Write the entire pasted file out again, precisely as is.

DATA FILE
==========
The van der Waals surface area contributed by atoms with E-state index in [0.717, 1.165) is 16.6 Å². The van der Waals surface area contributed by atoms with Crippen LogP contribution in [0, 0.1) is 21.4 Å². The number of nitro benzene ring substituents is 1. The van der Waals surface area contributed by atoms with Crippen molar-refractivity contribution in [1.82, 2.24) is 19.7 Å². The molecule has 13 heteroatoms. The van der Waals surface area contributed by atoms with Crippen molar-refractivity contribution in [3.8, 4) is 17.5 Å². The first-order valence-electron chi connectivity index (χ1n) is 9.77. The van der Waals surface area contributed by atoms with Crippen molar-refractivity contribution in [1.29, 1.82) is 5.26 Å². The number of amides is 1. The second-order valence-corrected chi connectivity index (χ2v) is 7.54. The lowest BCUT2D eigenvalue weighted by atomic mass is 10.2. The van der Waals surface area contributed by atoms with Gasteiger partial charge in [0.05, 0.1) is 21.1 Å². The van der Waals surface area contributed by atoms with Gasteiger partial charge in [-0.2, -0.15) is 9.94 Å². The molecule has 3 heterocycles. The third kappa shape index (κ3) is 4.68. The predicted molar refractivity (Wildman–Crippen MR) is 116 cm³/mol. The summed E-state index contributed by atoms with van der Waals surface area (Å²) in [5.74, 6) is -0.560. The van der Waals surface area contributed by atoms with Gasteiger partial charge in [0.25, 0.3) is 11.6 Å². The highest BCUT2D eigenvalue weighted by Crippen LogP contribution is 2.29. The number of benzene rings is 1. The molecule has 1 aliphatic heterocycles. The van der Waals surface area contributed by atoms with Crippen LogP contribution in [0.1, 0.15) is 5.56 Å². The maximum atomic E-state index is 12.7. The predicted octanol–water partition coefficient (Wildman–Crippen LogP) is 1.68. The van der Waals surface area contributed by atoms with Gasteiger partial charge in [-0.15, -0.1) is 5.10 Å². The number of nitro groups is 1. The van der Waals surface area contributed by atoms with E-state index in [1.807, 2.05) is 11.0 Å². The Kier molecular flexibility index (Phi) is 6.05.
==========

The van der Waals surface area contributed by atoms with E-state index in [0.717, 1.165) is 16.6 Å². The van der Waals surface area contributed by atoms with Crippen LogP contribution in [0, 0.1) is 21.4 Å². The number of nitro benzene ring substituents is 1. The van der Waals surface area contributed by atoms with Crippen molar-refractivity contribution in [1.82, 2.24) is 19.7 Å². The molecule has 13 heteroatoms. The van der Waals surface area contributed by atoms with Crippen molar-refractivity contribution in [3.8, 4) is 17.5 Å². The first-order valence-electron chi connectivity index (χ1n) is 9.77. The van der Waals surface area contributed by atoms with Crippen molar-refractivity contribution in [1.29, 1.82) is 5.26 Å². The number of amides is 1. The second-order valence-corrected chi connectivity index (χ2v) is 7.54. The lowest BCUT2D eigenvalue weighted by atomic mass is 10.2. The van der Waals surface area contributed by atoms with Gasteiger partial charge in [0.05, 0.1) is 21.1 Å². The van der Waals surface area contributed by atoms with Gasteiger partial charge in [-0.2, -0.15) is 9.94 Å². The molecule has 3 heterocycles. The third kappa shape index (κ3) is 4.68. The predicted molar refractivity (Wildman–Crippen MR) is 116 cm³/mol. The summed E-state index contributed by atoms with van der Waals surface area (Å²) in [5.74, 6) is -0.560. The van der Waals surface area contributed by atoms with Gasteiger partial charge in [0.25, 0.3) is 11.6 Å². The highest BCUT2D eigenvalue weighted by Crippen LogP contribution is 2.29. The number of benzene rings is 1. The molecule has 1 aliphatic heterocycles. The van der Waals surface area contributed by atoms with Crippen LogP contribution in [0.1, 0.15) is 5.56 Å². The maximum atomic E-state index is 12.7. The predicted octanol–water partition coefficient (Wildman–Crippen LogP) is 1.68. The van der Waals surface area contributed by atoms with Gasteiger partial charge in [-0.15, -0.1) is 5.10 Å². The number of nitro groups is 1. The van der Waals surface area contributed by atoms with E-state index in [1.807, 2.05) is 11.0 Å². The Kier molecular flexibility index (Phi) is 6.05.